Fixation on Histology

Lessons From a Slide Surface Mystery


Frank Walsh, a tech in the immunostains lab at the Mayo Clinic, had a mystery on his hands: The Mayo Clinic’s slides had problems with HER2 and no one knew what the issue was or what to do about it. Walsh and his colleagues launched an investigation into the slide mystery and through a lot of trial, along with some error, they were able to find the underlying cause of the issue and find solutions for it.

In the NSH “Slide Surface Chemistry” webinar, Walsh discusses this investigation process, as well as the following lessons he learned along the way—lessons that may be able to help you in your own lab.

Choose the Best Slides

The Mayo Clinic’s HER2 problem started when the company purchased customized slides with its name engraved on them. Since Walsh’s department started sending slides to an outside consultant, the Mayo Clinic wanted to ensure there was no confusion in identifying where the slides originated. Since the company offering the slides provided a volume discount, the Mayo Clinic purchased a large supply that would last years. Unfortunately, after a few cycles of hot and cold weather, the problems began.

By the end of the investigation, Walsh concluded that it is vital to always buy slides that are just right for the job. And one thing that contributes to this is the packaging the slides come in because that can affect their charge.

“Look for slides that are manufactured and packaged in cardboard, not plastic,” Walsh explained. “Plastic essentially builds up charge better than paper or cardboard, so it’s a little bit easier to charge it. You can charge a lot of things, but plastic is very prone to it.”  

Manage Slide Inventory

While buying a large supply of slides seemed like a great idea in the beginning to save money, Walsh and his colleagues paid the price in repeating slides, time, and aggravation. Now he stresses the importance of managing slide inventory, so you never have more than you need at any given time.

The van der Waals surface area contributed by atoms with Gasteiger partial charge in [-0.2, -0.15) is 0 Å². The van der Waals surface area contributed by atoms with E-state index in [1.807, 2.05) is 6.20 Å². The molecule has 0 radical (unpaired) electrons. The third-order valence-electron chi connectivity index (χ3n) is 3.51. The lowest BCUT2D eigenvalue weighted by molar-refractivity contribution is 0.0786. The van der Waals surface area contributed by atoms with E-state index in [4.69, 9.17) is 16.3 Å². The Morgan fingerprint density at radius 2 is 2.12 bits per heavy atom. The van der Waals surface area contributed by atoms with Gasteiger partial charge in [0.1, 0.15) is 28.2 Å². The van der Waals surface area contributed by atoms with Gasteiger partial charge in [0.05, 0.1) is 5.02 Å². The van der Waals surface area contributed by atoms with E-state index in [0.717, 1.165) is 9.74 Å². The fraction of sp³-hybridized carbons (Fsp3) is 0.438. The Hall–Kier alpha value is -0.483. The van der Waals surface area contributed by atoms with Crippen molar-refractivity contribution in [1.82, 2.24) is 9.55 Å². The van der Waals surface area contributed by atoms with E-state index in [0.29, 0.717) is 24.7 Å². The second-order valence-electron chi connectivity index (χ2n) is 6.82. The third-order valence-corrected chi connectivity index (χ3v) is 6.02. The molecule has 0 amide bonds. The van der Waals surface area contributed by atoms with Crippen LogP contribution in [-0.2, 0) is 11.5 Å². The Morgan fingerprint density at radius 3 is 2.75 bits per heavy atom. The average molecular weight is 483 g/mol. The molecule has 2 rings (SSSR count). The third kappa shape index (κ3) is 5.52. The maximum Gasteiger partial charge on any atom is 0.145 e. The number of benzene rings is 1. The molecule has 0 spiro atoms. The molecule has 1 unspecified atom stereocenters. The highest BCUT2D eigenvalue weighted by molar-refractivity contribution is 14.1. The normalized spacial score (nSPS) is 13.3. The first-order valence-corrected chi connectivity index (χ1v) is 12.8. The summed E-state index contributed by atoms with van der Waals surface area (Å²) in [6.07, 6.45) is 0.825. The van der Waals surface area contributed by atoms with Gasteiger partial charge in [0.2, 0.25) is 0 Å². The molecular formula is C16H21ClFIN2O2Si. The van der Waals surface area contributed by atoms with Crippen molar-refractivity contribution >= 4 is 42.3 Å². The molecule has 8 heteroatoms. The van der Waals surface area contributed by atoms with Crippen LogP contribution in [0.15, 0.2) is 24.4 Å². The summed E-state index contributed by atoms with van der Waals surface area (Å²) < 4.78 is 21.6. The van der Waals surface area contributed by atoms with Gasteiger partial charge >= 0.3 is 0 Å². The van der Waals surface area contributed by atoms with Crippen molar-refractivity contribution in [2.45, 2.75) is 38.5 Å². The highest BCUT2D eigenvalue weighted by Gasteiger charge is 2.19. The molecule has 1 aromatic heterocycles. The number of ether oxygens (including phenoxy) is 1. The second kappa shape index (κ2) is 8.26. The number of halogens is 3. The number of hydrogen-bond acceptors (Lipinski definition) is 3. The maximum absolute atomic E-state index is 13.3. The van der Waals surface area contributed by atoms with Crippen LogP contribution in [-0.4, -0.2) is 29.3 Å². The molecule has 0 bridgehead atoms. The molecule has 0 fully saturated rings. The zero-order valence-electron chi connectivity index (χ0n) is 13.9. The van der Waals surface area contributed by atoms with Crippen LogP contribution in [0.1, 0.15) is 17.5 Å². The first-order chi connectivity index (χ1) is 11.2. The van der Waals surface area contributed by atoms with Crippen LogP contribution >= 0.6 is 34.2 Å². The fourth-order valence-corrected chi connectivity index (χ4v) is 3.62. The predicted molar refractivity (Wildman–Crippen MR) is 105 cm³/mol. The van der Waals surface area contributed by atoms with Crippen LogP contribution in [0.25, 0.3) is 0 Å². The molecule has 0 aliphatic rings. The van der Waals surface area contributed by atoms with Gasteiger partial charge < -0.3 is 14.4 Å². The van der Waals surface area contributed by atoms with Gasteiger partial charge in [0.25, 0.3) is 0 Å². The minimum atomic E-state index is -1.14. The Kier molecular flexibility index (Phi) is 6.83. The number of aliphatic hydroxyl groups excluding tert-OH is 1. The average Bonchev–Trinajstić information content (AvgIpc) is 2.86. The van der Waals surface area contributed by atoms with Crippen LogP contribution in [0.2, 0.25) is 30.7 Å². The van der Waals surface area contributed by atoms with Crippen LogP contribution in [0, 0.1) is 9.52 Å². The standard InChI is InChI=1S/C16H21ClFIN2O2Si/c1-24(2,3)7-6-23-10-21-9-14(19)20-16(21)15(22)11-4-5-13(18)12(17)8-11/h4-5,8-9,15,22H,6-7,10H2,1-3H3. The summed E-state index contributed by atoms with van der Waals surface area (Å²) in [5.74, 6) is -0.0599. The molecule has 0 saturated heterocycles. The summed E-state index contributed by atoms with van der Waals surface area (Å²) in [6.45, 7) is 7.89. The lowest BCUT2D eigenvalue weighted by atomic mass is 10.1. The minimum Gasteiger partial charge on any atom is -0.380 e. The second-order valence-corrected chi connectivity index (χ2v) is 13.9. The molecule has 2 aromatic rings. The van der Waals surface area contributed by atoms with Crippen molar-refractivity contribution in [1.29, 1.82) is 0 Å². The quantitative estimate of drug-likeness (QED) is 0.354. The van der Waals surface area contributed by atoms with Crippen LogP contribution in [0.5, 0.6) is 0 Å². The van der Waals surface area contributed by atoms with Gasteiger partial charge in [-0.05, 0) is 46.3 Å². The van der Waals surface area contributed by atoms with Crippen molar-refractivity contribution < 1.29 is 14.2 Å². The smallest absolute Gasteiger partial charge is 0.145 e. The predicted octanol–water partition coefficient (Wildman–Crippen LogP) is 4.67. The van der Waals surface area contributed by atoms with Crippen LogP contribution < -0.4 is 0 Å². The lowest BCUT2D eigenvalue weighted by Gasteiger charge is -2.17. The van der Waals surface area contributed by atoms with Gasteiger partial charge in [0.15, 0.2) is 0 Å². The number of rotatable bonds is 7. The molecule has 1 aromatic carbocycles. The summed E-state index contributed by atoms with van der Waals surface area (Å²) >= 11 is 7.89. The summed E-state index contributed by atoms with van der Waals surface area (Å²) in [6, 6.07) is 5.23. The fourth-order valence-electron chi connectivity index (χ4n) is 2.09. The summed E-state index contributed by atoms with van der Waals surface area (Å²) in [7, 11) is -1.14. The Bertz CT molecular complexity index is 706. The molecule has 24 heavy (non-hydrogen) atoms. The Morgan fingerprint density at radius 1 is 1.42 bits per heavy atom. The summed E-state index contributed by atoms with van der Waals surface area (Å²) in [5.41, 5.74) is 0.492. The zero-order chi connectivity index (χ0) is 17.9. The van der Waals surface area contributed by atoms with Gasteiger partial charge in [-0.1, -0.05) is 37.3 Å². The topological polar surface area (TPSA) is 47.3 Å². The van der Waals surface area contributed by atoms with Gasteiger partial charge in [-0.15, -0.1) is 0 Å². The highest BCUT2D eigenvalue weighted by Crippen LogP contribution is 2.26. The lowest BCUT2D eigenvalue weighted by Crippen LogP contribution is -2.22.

“You don’t want unused control slides sitting around for too long. If you have a test that isn’t ordered commonly, make sure you are rotating those slides. For some of our most rare tests, we’ll just cut as needed so they’re cut fresh, and we don’t have a slide that’s six- or eight-months old,” said Walsh. “We don’t have much more than a couple months of slides on hand, if not less if they don’t have an expiration date on them.”

Follow Manufacturer’s Instructions

When Walsh started looking into the problems with the custom slides, he realized that he wasn’t paying close attention to any of the manufacturer’s instructions on any of the slides the lab was using. In fact, in the case of one type of slide, he was throwing the instructions away.

“I opened up thousands of boxes of Fisherbrand Superfrost Plus slides, which is what we had chosen at that time for histology. Every time I opened them, I opened up the plastic wrap, took the cover off the plastic box, and there was a piece of paper in there that I just threw away. It had a bunch of writing on it, and I didn’t know what it said. We were going through slides like crazy,” Walsh said. “Finally, when we had trouble and we knew it was the slides, I started investigating this and looking at it, so the first thing I did was I opened a box and read that piece of paper. I'm embarrassed to say it took that long. There was a lot of good information.”

The challenges faced by Frank Walsh and his team at the Mayo Clinic resonate with labs across the spectrum. The lessons learned are not just anecdotes but blueprints for overcoming hurdles in your own laboratory practices. But here is the exciting part – there's more to discover.

Click here to register for the NSH webinar, Slide Surface Chemistry: Understanding an Essential Link to Obtaining Quality IHC Staining Results. This isn't just a webinar; it's an opportunity to refine your lab practices, optimize your procedures, and ensure the highest quality in your work.